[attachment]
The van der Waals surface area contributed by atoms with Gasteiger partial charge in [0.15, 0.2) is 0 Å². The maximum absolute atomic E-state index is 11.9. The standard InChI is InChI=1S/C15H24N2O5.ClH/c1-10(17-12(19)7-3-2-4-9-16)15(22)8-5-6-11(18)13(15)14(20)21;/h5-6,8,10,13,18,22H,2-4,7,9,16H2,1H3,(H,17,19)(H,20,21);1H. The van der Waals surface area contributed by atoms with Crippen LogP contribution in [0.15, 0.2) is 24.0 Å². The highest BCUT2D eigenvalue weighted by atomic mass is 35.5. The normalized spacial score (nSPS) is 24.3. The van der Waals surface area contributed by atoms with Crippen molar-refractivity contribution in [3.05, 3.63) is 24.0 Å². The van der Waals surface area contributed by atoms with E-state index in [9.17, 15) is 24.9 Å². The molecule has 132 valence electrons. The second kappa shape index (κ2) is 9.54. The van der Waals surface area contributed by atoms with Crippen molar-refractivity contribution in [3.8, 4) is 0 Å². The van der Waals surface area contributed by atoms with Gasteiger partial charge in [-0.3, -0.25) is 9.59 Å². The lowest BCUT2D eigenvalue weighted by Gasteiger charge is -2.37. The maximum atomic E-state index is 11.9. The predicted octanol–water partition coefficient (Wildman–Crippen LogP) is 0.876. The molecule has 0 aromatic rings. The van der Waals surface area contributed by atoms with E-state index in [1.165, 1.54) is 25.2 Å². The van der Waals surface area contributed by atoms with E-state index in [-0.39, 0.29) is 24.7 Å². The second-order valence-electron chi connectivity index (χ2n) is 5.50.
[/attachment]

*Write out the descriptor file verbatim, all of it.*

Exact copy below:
The van der Waals surface area contributed by atoms with Gasteiger partial charge in [0.15, 0.2) is 0 Å². The maximum absolute atomic E-state index is 11.9. The standard InChI is InChI=1S/C15H24N2O5.ClH/c1-10(17-12(19)7-3-2-4-9-16)15(22)8-5-6-11(18)13(15)14(20)21;/h5-6,8,10,13,18,22H,2-4,7,9,16H2,1H3,(H,17,19)(H,20,21);1H. The van der Waals surface area contributed by atoms with Crippen LogP contribution in [0.15, 0.2) is 24.0 Å². The highest BCUT2D eigenvalue weighted by atomic mass is 35.5. The normalized spacial score (nSPS) is 24.3. The van der Waals surface area contributed by atoms with Crippen molar-refractivity contribution in [3.05, 3.63) is 24.0 Å². The van der Waals surface area contributed by atoms with E-state index in [9.17, 15) is 24.9 Å². The molecule has 132 valence electrons. The second kappa shape index (κ2) is 9.54. The van der Waals surface area contributed by atoms with Crippen molar-refractivity contribution in [3.8, 4) is 0 Å². The van der Waals surface area contributed by atoms with Gasteiger partial charge in [-0.3, -0.25) is 9.59 Å². The lowest BCUT2D eigenvalue weighted by Gasteiger charge is -2.37. The maximum atomic E-state index is 11.9. The predicted octanol–water partition coefficient (Wildman–Crippen LogP) is 0.876. The molecule has 0 aromatic rings. The van der Waals surface area contributed by atoms with E-state index in [1.165, 1.54) is 25.2 Å². The van der Waals surface area contributed by atoms with E-state index in [-0.39, 0.29) is 24.7 Å². The second-order valence-electron chi connectivity index (χ2n) is 5.50.